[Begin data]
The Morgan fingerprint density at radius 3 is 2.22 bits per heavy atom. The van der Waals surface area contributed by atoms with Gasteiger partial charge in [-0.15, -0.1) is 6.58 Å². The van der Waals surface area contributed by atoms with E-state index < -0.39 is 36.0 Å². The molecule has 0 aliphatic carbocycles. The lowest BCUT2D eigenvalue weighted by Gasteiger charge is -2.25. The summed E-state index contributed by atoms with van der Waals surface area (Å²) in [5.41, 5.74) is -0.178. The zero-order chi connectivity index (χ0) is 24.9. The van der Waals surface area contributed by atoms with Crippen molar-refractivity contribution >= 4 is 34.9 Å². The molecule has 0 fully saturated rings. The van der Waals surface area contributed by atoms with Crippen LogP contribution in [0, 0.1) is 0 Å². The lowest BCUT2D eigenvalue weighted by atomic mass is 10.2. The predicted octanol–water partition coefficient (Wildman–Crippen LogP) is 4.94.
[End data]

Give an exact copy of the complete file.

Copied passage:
The Morgan fingerprint density at radius 3 is 2.22 bits per heavy atom. The van der Waals surface area contributed by atoms with Gasteiger partial charge in [-0.15, -0.1) is 6.58 Å². The van der Waals surface area contributed by atoms with E-state index < -0.39 is 36.0 Å². The molecule has 0 aliphatic carbocycles. The lowest BCUT2D eigenvalue weighted by Gasteiger charge is -2.25. The summed E-state index contributed by atoms with van der Waals surface area (Å²) in [5.41, 5.74) is -0.178. The zero-order chi connectivity index (χ0) is 24.9. The van der Waals surface area contributed by atoms with Crippen molar-refractivity contribution >= 4 is 34.9 Å². The molecule has 0 fully saturated rings. The van der Waals surface area contributed by atoms with Crippen LogP contribution in [0, 0.1) is 0 Å². The lowest BCUT2D eigenvalue weighted by atomic mass is 10.2. The predicted octanol–water partition coefficient (Wildman–Crippen LogP) is 4.94.